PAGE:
The Changing Cultural Mainstream: Set-Up

Colin Powell | Biography & Facts | Britannica

The United States is a large nation of 333 million people with a welter of regional, ethnic, racial, immigrant, urban, suburban, and rural subcultures. At the same time, there is a national culture that is dividing into “mainstream” and “white conservative” wings. Indeed, cultural division is becoming as much a feature of American life as it is in a country like Lebanon. With Trumpism, much of the media and academic attention has been focused on the rapid changes in cultural conservatism, especially the rise of the conspiracy world and its overlapping with the religious right and gun culture. But outside conservative critics, there has not been as much focus on the mainstream part of the cultural divide.

A word on the term “mainstream.” So much of American culture is tied up with the country’s destabilizing politics. Democrats like to stigmatize conservatives as ignorant, uncivilized, and bigoted if not dumb, and pay special attention to statements like Donald Trump falsely claiming below that Thomas Jefferson was an author of the Constitution.

From Twitter

But in thus treating conservatism as “the other,” Democrats do little reflection on their own symbolism, practices, and loyalties and how those have changing. For their part, conservatives have terms like the “left,” “woke,” and “intolerant” by which they criticize political opponents and also American culture more generally as opposed to conservatism. Tim Carney of the conservative outlet The Washington Examiner complains that the “Left’s domination” of the media, academia, and corporate life make all these institutions uncomfortable and unfriendly places for conservatives like Kevin Williamson (fired by The Atlantic), Bari Weiss (resigned from New York Times), and Meghan McCain (quit The View).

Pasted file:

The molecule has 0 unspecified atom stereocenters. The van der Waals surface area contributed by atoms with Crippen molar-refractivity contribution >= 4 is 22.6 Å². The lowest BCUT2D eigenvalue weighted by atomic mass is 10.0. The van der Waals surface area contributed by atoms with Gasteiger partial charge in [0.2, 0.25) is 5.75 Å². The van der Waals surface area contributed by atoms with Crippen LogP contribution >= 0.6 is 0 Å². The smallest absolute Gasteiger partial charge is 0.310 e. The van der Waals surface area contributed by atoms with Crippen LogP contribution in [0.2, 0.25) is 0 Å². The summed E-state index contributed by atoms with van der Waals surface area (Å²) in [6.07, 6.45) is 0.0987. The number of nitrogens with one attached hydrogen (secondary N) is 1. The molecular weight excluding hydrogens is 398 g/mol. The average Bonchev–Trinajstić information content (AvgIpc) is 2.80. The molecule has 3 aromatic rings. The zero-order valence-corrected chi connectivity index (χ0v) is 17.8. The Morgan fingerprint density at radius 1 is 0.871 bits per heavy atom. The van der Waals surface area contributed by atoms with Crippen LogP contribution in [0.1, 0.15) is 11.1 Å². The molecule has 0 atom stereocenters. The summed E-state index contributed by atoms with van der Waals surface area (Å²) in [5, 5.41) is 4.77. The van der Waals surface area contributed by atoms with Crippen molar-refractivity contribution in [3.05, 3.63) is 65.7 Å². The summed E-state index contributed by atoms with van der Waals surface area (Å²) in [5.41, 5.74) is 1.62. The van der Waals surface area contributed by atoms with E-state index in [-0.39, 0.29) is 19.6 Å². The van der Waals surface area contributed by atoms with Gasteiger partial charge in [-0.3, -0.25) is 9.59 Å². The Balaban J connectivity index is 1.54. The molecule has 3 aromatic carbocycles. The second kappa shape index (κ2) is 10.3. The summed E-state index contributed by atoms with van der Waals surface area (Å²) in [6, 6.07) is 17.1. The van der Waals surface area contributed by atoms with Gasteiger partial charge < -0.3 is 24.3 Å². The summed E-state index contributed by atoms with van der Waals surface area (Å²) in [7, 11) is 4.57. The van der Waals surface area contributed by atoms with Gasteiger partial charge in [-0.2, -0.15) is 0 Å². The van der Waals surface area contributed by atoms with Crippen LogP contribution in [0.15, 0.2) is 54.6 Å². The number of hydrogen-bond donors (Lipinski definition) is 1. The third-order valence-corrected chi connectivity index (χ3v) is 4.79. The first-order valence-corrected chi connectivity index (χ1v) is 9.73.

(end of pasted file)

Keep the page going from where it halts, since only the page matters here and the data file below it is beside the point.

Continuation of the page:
However, opposition to “woke” workplaces does not say much about the nature of the cultural commitments of the media, academia, or corporations. Likewise, Tim Carney’s critique of the media, academia, and corporate America more generally, any “major non-conservative institution” is an indication that he’s not speaking about a kind of disposition or mood of these organizations. They’re not “just” hostile to conservatives. Likewise, it’s not a regional phenomena, a tech thing, or some sort of conspiracy stemming from “George Soros and his allies.” The “dominance of the left” is also much bigger than the political left in the sense that it would apply to corporations that support the Republican Party and it’s policies of lower taxes on the wealthy and restricting the electorate. It’s also bigger than the Democratic Party. What Tim Carney is chastising is mainstream American culture and its values, practices, and symbols rather than just the “left.”

More to Come!

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